Running a small test via loadimpact had a heavily loaded Drupal site coming in at 800ms for 50 concurrent users, which isn’t bad. By comparison, the current shared host that site is on, the tests wouldn’t go above 30 concurrent users, as it had gone from 1.5 seconds (10 users) to greater than 14 seconds (20 concurrent). No match really. But then, that’s expected. RAM idled around 245MB during the test, with a CPU over 4 cores not really exceeding about 20%. All that’s with out of the box apache/mySQL, no real tuning at all.

I’d had a fairly good response to twitter queries from @vpsnet, and thought they might be worth a try, as I really like the concept of scalable expandable hosting (i.e adding a node).

The signup process was fine at the start, once I got to a computer where the site didn’t think I was in the States. Sorry guys, but the University of Oxford is *not* in the US: either way, not having a way of switching currency or setting your region is bad. So at home, I managed to actually get billed in GBP and signed up.

Instantly, my account was flagged as being ‘held for validation’. 13 hours later, after a ranting tweet, it was magically approved. Still, that’s potentially a lot of time wasted right there. I’d even submitted a ticket, where it was still open 14 hours later, with ‘Private Staff Comment’ as the last response. That’s sort of annoying too.

Then, trying to pay the initial invoice, neither my CC nor PayPal work. Their signup/payment/check process apparently does a micro transaction first, followed by the larger amount; this triggered my bank’s anti fraud measures. I tried two cards, (and also paypal, but of course, this was linked to my card..) and managed to trigger the anti fraud measures on both of them.

After all that, I sort of lost the will, so frankly, deleted my account (not paid anything, or even tried anything after all by this point).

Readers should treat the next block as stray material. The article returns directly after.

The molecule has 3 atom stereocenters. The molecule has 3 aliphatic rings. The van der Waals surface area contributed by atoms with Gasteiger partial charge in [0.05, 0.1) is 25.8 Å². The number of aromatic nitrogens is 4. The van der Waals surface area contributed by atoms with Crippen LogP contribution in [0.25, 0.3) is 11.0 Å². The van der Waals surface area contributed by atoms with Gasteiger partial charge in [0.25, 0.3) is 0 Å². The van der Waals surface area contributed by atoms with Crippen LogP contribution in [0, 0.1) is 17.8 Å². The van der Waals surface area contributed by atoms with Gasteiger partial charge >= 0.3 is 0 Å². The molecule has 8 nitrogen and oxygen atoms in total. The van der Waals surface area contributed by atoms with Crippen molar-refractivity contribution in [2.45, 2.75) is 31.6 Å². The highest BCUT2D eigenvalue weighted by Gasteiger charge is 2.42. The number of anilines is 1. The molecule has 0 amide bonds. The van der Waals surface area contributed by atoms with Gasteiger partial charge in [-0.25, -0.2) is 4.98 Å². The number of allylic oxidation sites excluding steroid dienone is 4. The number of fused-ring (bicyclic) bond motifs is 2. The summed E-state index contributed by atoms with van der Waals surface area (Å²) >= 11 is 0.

Maybe one day I’ll try again. I will note, that @vpsnet were helpful on Twitter, and I even got a phone message from the states checking on my progress (!), although by that point I’d sort of given up, so I think there is some genuine promise in their customer support.

Oh well, maybe another day.

I ended up keeping the Linode VPS, and am now addicted to looking at CPU/RAM/IO graphs. Sad huh. Oh, and htop – that’s addictive too.

And lastly, a shameless referal link for linode. Go on, you know you want to.

Now Fully on Railo!

Well, I’ve finally moved everything over to my Railo  VPS, including this blog & website, and all the various sites I host. It’s been surprisingly easy – the biggest challenge has been getting the necessary Linux admin skills, and the initial install of Railo/Tomcat.

Things I’m loving about the move so far:

  • Being on Apache / Centos – if nothing else, this has made the whole enterprise worthwhile; my previous hosting, as good as it was, was simply far too limited in terms of space, bandwidth, and most importantly flexibility. Apache give me .htaccess & virtual hosting, whereas before, I was using ISAPI rewrite, which just doesn’t compare (at least in it’s v2, v3 is substantially better). Disk space and bandwidth on Windows servers is just more expensive per MB, most likely due to licensing costs.
  • Railo – the access to a server / web admin combo is a massive step up from standard CF shared hosting: the ability to have shared mappings (think frameworks, shared customtags, shared error handling, shared CFCs) alone has saved me hours of work
  • Slight ‘smug factor’ of running completely free open source software (and submitting bugs to the Railo queue!).

I’ve also moved this blog over Mango Blog from BlogCFC (sorry Ray!), for a couple of reasons:

  • the lack of an update feature in BlogCFC was killing me – having to redo all the theming every time there was an update was just the straw that broke the camel’s back;
  • themeing in Mango Blog is insanely simple, so simple, the theme I’m using here I decided to release to the wider Mango Blog community (it’s available in the Mango Blog admin as ‘OxAlto Capita’)
  • for speed, I really do like having a Rich Text Editor.

The less good:

  • Well, everyone hits a linux permissions issue at least once, don’t they?
  • Managing to delete the root account on my MySQL install – that was less than clever. At least now I know how to boot mySQL in safe mode and fix it.
  • trying to persuade ntp to use a certain UK server pool

Railo / Apache / Tomcat / Mura CMS/ SES URL Gotcha